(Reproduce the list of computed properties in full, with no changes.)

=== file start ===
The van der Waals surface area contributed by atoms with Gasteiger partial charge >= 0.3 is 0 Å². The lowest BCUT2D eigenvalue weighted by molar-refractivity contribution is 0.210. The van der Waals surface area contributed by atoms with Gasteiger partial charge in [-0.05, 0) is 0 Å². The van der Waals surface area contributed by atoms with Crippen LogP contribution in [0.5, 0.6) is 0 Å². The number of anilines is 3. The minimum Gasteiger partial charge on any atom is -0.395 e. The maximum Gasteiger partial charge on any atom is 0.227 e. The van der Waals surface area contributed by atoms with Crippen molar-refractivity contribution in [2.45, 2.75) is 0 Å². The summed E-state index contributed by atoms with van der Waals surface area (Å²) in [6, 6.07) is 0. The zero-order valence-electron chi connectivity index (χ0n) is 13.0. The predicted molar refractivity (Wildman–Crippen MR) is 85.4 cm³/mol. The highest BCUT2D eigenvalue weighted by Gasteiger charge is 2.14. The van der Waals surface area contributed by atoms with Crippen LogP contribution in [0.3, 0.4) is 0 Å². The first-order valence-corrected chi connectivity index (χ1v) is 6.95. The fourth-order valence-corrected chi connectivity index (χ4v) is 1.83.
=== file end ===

The van der Waals surface area contributed by atoms with Gasteiger partial charge >= 0.3 is 0 Å². The lowest BCUT2D eigenvalue weighted by molar-refractivity contribution is 0.210. The van der Waals surface area contributed by atoms with Gasteiger partial charge in [-0.05, 0) is 0 Å². The van der Waals surface area contributed by atoms with Crippen LogP contribution in [0.5, 0.6) is 0 Å². The number of anilines is 3. The minimum Gasteiger partial charge on any atom is -0.395 e. The maximum Gasteiger partial charge on any atom is 0.227 e. The van der Waals surface area contributed by atoms with Crippen molar-refractivity contribution in [2.45, 2.75) is 0 Å². The summed E-state index contributed by atoms with van der Waals surface area (Å²) in [6, 6.07) is 0. The zero-order valence-electron chi connectivity index (χ0n) is 13.0. The predicted molar refractivity (Wildman–Crippen MR) is 85.4 cm³/mol. The highest BCUT2D eigenvalue weighted by Gasteiger charge is 2.14. The van der Waals surface area contributed by atoms with Crippen LogP contribution in [0.3, 0.4) is 0 Å². The first-order valence-corrected chi connectivity index (χ1v) is 6.95. The fourth-order valence-corrected chi connectivity index (χ4v) is 1.83.